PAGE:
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There is no longer any significant barriers to opporunity for African Americans ~ Discuss

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Introduction

'There are no longer any significant barriers to opportunity for African Americans' ~ Discuss It starts with 'I have a Dream'. The famous speech delivered by Martin Luther King Jr in 1963, the speech that called for the end of racial discrimination and societal equality for all. Many years later, we continue to ask ourselves the question as to whether or not we have done enough to fulfill that dream. Following this infamous speech, the United States saw the 1964 Civil rights act passed into law by President Johnson (Followed by executive orders 11246 and 11375). It prevented further discrimination in the workplace, schools and publically owned facilities. This represented a major landmark in the civil rights movement for African Americans in particular, who had until then suffered heavy segregation from the white populace. Though this is arguably not a form of affirmative action, which entails the active compensation for victims of past societal and legal discrimination, it did highlight the issues regarding race to the wider populace of the country. Prior to the Civil rights act, the Supreme Court ruled in Brown v Board of Education that the discriminatory nature of the public education system was unconstitutional according to the equal protection clause of the XIVth amendment, and from then on set a judicial precedent against wider racial discrimination. ...read more.

Middle

They argue that by suggesting that a black person is 'not good enough' without affirmative action to assist them provides an artificial barrier that can affect the self-esteem and integrity of the individual, not to mention that it can be grossly offensive and racist as a concept in of itself. It also creates friction between the white population and minorities not represented by affirmative action, sparking an increasing tension that leads people to 'otherise' (A sociological term for actively distinguishing an 'Us' and 'Them' mentality), which only serves to reinforce underlying racist attitudes. One can also argue that, especially in urban areas with more cosmopolitan populaces, that discriminating on the basis of race is somewhat of a taboo (Though not to the extent that it is in Europe). This means that, on the face of it, the societal prejudices and attitudes that originally were expressed as racist sentiment appear to have been largely been eradicated in the areas where the most wealth and opportunity is concentrated, America's coastal cities. Many individuals have even sought out underprivileged black families in private to pay them 'reparations' for past misdeeds. But conversely, one can argue that the effects of racism and discrimination can still be felt, and that more should be done to address them. ...read more.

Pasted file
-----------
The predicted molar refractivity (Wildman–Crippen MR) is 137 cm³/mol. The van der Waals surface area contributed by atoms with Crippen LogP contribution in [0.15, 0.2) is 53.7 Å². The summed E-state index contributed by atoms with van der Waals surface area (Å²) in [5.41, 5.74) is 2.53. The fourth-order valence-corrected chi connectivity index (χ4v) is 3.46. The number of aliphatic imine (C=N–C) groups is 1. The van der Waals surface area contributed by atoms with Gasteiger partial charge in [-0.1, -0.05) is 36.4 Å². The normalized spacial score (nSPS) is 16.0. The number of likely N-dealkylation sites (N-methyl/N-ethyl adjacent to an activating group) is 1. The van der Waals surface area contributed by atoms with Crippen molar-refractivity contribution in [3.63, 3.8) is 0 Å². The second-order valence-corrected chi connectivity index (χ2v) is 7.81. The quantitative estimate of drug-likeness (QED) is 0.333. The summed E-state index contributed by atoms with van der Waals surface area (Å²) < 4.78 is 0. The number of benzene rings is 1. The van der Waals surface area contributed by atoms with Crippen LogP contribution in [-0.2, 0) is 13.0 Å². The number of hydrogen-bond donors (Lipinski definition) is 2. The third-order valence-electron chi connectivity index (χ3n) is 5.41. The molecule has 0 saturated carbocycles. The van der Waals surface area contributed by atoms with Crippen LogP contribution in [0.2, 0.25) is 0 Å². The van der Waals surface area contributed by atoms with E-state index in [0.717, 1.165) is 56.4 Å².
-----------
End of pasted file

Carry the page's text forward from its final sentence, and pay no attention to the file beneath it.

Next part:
Conclusion

Barack Obama has been criticised by individuals like Jesse Jackson and Ralph Nader as somebody who has lost his identity as a black, instead adopting the language and personality of a white man. Though it might seem to be an inherently hypocritical thing to argue, that there is such a thing as 'acting white' and 'acting black', one cannot underestimate the effect that it would have on other cultures. If in order to succeed and gain wealth in society one must first act in a certain manner that does not befit the normative cultural identity of the individual, then that is a form of psychological oppression that can act as a barrier to opportunity for many. Elocution, grooming, diet and many other examples contribute to this phenomenon of oppositional culture. To argue that there are 'no significant barriers to opportunity for African Americans' is, in my view, misguided. Yes, a great deal of legal, judicial and executive power has been spent on defeating open discrimination and has even gone a long way to eradicating stereotyping and negative societal attitudes. However, many areas of the public space are still dominated by a stark inequality; the gulf in criminalisation rates alone demonstrates both an ingrained bias within the justice system aswell as an inherent sociological issue that prevents many African-Americans from realising themselves as productive members of society. ...read more.

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